On Wednesday, Sen. Bernie Sanders and Hillary Clinton will attend a town hall moderated by CNN's Anderson Cooper. Taking place just six days before the New Hampshire primary election, the event will give the candidates an additional opportunity to reach out to Granite State voters. After Clinton's very narrow victory in Iowa Monday, both candidates have a lot at stake in New Hampshire. That's why you should know how to watch the Democratic town hall, which will begin at 9 p.m. ET. Those with a television can tune in on CNN, and others can live stream the event for free at CNNGo.
Unlike debates, in which candidates go back and forth responding to moderators and one another, the town hall format will allow the candidates to sit down with the moderator at length, answering questions both from Cooper and from New Hampshire voters in attendance. Since Gov. Martin O'Malley has thrown in the towel, the spotlight will be reserved for just Clinton and Sanders.
Recent polls show Sanders with an average 17.5 percent lead over Clinton in New Hampshire. Clinton won the Iowa caucuses by a 0.29 percent margin. Since she just barely won that contest, it will be important for her to close the gap as much as possible in New Hampshire; Sanders' surprising performance in Iowa may have shaken the sense that Clinton is the inevitable nominee, and a landslide victory for Sanders in the first primary of the nation could shake it further.
One way both candidates may try to achieve their respective goals is to appeal to the interests of New Hampshire's undecided voters, some of whom they will be taking questions from tonight. A recent WBUR poll found that, of the undeclared (or "independent") who make up 44 percent of New Hampshire's voters, one-third have not yet decided whom they will be voting for in the primary. Among the undeclared and undecided, 42 percent skew Democratic (compared to 31 percent Republican). The WBUR poll found that "Defeating ISIS" and "Improving the economy" were the top two priorities among this group, with "Addressing income inequality" coming in third.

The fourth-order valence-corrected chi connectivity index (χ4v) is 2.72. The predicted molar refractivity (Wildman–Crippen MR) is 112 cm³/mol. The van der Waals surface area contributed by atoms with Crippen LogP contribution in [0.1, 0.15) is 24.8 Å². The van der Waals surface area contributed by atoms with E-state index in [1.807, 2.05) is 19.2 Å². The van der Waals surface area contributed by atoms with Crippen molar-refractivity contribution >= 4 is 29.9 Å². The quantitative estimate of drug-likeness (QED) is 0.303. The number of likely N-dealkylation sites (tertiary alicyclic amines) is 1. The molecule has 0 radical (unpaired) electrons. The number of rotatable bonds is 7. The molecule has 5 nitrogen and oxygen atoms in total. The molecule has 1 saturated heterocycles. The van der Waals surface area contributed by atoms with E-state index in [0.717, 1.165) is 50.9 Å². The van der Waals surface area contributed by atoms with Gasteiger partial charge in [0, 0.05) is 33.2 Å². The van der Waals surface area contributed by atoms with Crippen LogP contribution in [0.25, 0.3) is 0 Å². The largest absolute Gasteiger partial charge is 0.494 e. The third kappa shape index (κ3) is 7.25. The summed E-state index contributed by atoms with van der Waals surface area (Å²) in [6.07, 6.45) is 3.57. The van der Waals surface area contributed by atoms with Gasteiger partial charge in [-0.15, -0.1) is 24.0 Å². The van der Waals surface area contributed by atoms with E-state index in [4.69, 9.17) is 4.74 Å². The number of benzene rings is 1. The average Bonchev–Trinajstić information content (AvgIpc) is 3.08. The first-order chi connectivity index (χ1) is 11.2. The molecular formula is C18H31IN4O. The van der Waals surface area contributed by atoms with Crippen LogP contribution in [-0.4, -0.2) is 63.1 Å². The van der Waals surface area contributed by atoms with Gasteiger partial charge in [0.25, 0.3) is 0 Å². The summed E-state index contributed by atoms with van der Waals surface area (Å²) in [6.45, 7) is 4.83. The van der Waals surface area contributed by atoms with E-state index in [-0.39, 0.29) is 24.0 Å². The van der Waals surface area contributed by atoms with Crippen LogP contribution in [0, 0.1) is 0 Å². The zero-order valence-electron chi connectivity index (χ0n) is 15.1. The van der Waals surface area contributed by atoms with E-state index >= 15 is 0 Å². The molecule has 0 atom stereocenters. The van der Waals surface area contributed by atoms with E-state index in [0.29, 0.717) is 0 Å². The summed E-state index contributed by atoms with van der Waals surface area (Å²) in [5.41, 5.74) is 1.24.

With this in mind, Sanders' typical focus on economic gains for the lower and middle classes could play out well. Speaking about his foreign policy proposals might also be important for keeping a big lead margin in New Hampshire, given the concern about ISIS expressed by undecided independents, as well as the common criticism from Clinton's campaign that he doesn't have enough experience in foreign policy. Sanders may also gain from pointing out what he perceives as Clinton's past mistakes, including her initial support for the Iraq War.
Another crucial thing for Sanders to address, both in New Hampshire and going forward in the race, is the Clinton campaign's frequent refrain that Sanders' proposals are unrealistic and couldn't be implemented. This criticism could prove powerful against a candidate proposing fundamental changes to healthcare, the economy, campaign finance, and more.
Clinton could woo undecided independents in New Hampshire by playing up her experience as Secretary of State and her plan for ISIS, which is more aggressive than Sanders', as it involves a no-fly zone in Syria. As far as economic reform and income inequality, Clinton may do well to respond to Sanders' frequent criticism in recent debates about her history with Wall Street and wealthy corporations by owning up to these relationships and convincing voters that she's willing to break them if necessary for the good of the majority.
Though New Hampshire has only 32 Democratic delegates to allocate (a candidate needs 2,382 delegates to become the nominee), as the second official contest in the race, it can influence the tone for both campaigns going forward. That influence is especially important after the nail-biter in Iowa.